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East Riding And North Yorkshire Councils On COVID-19 And Schools

East Riding And North Yorkshire Councils On COVID-19 And Schools

Published by Karen Liu at 2:37pm 20th March 2020. (Updated at 4:16pm 20th March 2020)

Following the Government’s announcement, East Riding of Yorkshire Council is re-iterating that schools, colleges and childcare providers will be closed for the vast majority of children until further notice.

The authority said:

"Many parents working in critical sectors may be able to ensure their child is kept at home. Every child who can be safely cared for at home, should be.

The Department for Education is asking schools, colleges, nurseries, childminders and other registered childcare settings to offer provision, where they can, for children of critical workers and vulnerable children. You may have already been contacted by your child’s school. If this is not the case please look at their website.

This is an offer to parents and carers who are critical workers or have vulnerable children. There is no requirement for parents and carers to send children to school if you do not need or wish to do so."

Further information is available on the Department for Education’s guidelines, which can be found at

The Government is asking parents to follow the following guiding principles...

  • If it is at all possible for children to be at home, then they should be.
  • If a child needs specialist support, is vulnerable or has a parent who is a critical worker, then educational provision will be available for them.
  • Parents should not rely for childcare upon those who are advised to be in the stringent social distancing category such as grandparents, friends, or family members with underlying conditions.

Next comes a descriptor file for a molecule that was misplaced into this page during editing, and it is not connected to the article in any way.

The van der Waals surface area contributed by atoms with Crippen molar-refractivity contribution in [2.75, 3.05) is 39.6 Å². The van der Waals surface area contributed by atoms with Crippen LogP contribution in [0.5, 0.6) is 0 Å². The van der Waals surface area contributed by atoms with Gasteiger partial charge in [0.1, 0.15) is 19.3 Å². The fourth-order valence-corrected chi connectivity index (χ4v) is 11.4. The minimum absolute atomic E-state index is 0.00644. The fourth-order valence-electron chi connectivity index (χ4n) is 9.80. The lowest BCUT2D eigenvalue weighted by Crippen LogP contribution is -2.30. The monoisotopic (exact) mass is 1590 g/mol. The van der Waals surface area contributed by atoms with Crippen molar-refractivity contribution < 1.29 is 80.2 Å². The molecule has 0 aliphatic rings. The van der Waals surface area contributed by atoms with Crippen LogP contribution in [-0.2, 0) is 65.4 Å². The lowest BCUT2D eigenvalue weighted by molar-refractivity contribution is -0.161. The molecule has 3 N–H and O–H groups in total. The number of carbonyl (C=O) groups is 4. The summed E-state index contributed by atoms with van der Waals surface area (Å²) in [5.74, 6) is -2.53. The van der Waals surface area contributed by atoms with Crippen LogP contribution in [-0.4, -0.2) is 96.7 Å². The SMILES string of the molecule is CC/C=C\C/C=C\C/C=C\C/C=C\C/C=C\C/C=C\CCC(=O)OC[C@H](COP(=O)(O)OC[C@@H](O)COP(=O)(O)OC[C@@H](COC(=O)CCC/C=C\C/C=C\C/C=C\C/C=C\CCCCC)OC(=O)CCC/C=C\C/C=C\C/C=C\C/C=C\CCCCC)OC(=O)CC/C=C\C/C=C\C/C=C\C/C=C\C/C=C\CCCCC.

• Parents should also do everything they can to ensure children are not mixing socially in a way which can continue to spread the virus. They should observe the same social distancing principles as adults.
  • Residential special schools, boarding schools and special settings continue to care for children wherever possible.

Key Workers

The Government advice says that if your work is critical to the COVID-19 response, or you work in one of the critical sectors listed below, and you cannot keep your child safe at home then your children will be prioritised for education provision:

Health and social care
This includes but is not limited to doctors, nurses, midwives, paramedics, social workers, care workers, and other frontline health and social care staff including volunteers; the support and specialist staff required to maintain the UK’s health and social care sector; those working as part of the health and social care supply chain, including producers and distributers of medicines and medical and personal protective equipment.

Education and childcare
This includes childcare, support and teaching staff, social workers and those specialist education professionals who must remain active during the COVID-19 response to deliver this approach.

Key public services
This includes those essential to the running of the justice system, religious staff, charities and workers delivering key frontline services, those responsible for the management of the deceased, and journalists and broadcasters who are providing public service broadcasting.

Local and national government
This only includes those administrative occupations essential to the effective delivery of the COVID-19 response, or delivering essential public services, such as the payment of benefits, including in government agencies and arms length bodies.

Food and other necessary goods
This includes those involved in food production, processing, distribution, sale and delivery, as well as those essential to the provision of other key goods (for example hygienic and veterinary medicines).

Public safety and national security
This includes police and support staff, Ministry of Defence civilians, contractor and armed forces personnel (those critical to the delivery of key defence and national security outputs and essential to the response to the COVID-19 pandemic), fire and rescue service employees (including support staff), National Crime Agency staff, those maintaining border security, prison and probation staff and other national security roles, including those overseas.

This includes those who will keep the air, water, road and rail passenger and freight transport modes operating during the COVID-19 response, including those working on transport systems through which supply chains pass.